The UK is institutionally racist

But not how you might think

Artillery Row

Britain is an institutionally racist country — that’s what the Left tells us. They say the organs of the state are fundamentally corrupt, and racially discriminate on a systematic level. The instinct of us on the Right is to reflexively deny the claim – but I’m here to tell you acceptance is the first step. Our institutions are wantonly discriminating — against white people.

Now you might have thought the Equality Act is supposed to prevent racial discrimination – and you’d be right, that is supposed. The 2010 law prohibits direct discrimination based on race which is said to occur when:

A person (A) discriminates against another (B) if, because of a protected characteristic, A treats B less favourably than A treats or would treat others

In practice though, the legal reality does not extend its protections to white people. The taxpayer-funded BBC has been advertising jobs exclusively to the so-called BAME community for years without rebuke or sanction. In 2018 the Beeb courted controversy by soliciting applications to their Newsbeat programme, for those of a black, Asian or non-white ethnic minority background. Last year they were back at it, recruiting for a year-long position on the Springwatch programme, making it clear that applicants of a non-black, Asian or ethnically diverse background need not apply. The state broadcaster’s official justification is that these aren’t jobs, they’re traineeships, a schoolboy howler of an excuse that inexplicably satisfies the law.

The Civil Service is at it too — they host a Summer Diversity Internship Programme, which requires participants to be an ethnic minority, socially or economically disadvantaged or have a disability. So, there’s at least the outside chance of a wheelchair-bound white homeless person bagging the gig. Successful applicants are promised to shadow senior civil servants and attend meetings with senior advisors on major issues, but more importantly, they could be awarded a Fast Pass, and a place on a coaching programme, two schemes that will boost the intern’s chances of landing a full-time job in the service. In addition, they offer an Early Diversity Internship Programme –l— a minority-only programme which boasts a series of stimulating corporate networking and social events, an allocated Fast Stream buddy and a reception attended by high-profile speakers — a nice traineeship if you can get it.

This year, the RAF managed a feat of racism so grave it left the force’s head of recruitment no choice but to resign — faced with an unlawful order to prioritise women and ethnic minorities over white men. That order has been described as an effective pause on the recruitment of white men. The RAF hit back at the resignation and the furore that followed, insisting it was unashamed of the policy, which would “not necessarily” prioritise ethnic minorities for roles. Very reassuring. The allegedly unlawful revelations come hot on the heels of a leaked communiqué earlier this year — which requested a pilot appear at a press event for the then-upcoming Top Gun film — specifically preferably not white male.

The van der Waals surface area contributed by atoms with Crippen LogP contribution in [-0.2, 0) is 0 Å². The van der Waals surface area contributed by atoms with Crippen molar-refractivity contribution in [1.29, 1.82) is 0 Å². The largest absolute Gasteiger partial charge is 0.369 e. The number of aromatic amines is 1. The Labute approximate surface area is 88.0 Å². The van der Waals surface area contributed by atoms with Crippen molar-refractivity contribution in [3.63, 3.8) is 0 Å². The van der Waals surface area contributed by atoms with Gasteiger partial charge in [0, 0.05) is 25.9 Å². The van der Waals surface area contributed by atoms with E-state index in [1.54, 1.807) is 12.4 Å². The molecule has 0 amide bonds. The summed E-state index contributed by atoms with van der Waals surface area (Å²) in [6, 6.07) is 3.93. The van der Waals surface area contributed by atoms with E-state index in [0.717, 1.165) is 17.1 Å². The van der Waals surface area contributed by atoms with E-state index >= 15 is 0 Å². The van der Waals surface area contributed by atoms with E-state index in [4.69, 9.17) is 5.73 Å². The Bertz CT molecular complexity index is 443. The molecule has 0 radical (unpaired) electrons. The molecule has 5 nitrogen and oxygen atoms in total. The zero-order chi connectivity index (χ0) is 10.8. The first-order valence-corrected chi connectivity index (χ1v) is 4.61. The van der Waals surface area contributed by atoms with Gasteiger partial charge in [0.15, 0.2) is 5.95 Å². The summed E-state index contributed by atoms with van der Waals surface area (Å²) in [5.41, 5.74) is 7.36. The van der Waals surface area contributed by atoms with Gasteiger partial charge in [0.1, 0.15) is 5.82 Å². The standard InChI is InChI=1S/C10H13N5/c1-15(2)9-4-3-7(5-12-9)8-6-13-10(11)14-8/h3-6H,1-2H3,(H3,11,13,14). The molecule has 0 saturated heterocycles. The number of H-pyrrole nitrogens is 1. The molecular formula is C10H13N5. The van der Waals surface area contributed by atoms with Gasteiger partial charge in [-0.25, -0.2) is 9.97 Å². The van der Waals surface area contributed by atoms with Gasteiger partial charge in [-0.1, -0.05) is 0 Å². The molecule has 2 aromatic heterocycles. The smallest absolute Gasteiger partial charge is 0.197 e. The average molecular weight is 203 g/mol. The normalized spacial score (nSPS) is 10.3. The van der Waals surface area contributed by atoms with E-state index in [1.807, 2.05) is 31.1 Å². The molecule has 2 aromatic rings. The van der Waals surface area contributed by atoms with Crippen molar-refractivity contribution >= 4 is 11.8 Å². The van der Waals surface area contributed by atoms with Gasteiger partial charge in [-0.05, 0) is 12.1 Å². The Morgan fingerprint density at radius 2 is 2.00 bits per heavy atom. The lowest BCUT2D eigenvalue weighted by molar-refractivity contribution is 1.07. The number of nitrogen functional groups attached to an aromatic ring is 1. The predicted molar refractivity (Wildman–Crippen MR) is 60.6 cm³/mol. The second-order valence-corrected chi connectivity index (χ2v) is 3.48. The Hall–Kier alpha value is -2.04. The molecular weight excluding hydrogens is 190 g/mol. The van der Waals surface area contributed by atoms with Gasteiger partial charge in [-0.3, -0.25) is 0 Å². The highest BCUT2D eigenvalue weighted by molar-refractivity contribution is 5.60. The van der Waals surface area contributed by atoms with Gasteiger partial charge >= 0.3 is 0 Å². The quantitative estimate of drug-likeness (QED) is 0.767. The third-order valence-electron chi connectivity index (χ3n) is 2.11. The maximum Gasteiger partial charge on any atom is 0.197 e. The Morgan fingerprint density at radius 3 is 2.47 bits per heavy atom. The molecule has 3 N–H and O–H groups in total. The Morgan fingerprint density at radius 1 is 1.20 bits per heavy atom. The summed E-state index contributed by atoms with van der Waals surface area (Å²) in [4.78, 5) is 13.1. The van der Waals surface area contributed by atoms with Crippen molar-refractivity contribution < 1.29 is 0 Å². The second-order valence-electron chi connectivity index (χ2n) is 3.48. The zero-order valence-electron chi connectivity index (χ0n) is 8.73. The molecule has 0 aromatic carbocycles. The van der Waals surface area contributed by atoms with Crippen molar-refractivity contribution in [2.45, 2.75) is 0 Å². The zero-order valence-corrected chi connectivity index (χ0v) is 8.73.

Then there’s an endless stream of grants for BAME programmes. In 2020 Channel 4 awarded £1 million as part of its Diversity in Advertising Award. The publicly owned television station paid the fee – the recipient decided by a “diverse panel of judges” — to further Channel 4’s commitment to “reflecting the cultural diversity of Britain beyond its editorial content and into the ad breaks”. In order to justify the sum, they cited research revealing that — only — 38% of television adverts featured black people, just 16% featured South Asians, and only 8% starred East Asians. Even worse, when a black person featured in an advert, they only performed a starring role 30% of the time — a shockingly poor level of representation for a group that makes up a massive … 3% of the national population.

You might have heard that white working-class boys are the most disadvantaged in the British educational system — and if so, you’ve heard right. Professor Sir Bryan Thwaites wanted to do his bit to turn the lot of the white kids around, and attempted to become a benefactor — promising £1 million to Winchester and Dulwich colleges, to aid disadvantaged white boys. I say attempted because both colleges declined to accept the donation, about which the BBC reported that “the schools say they do not want to put ethnic restrictions on who can benefit from financial help”. Well, that’s very noble of them – not a view shared by Cambridge though, whose website sports a page advertising the Stormzy Scholarship for Black UK Students. By partnering with HSBC, Stormzy will pay for 10 students to attend Cambridge in 2022 — including full tuition fees and a maintenance grant worth £20000 a year. Here are the premiere requirements candidates must meet to prove eligibility for the cash: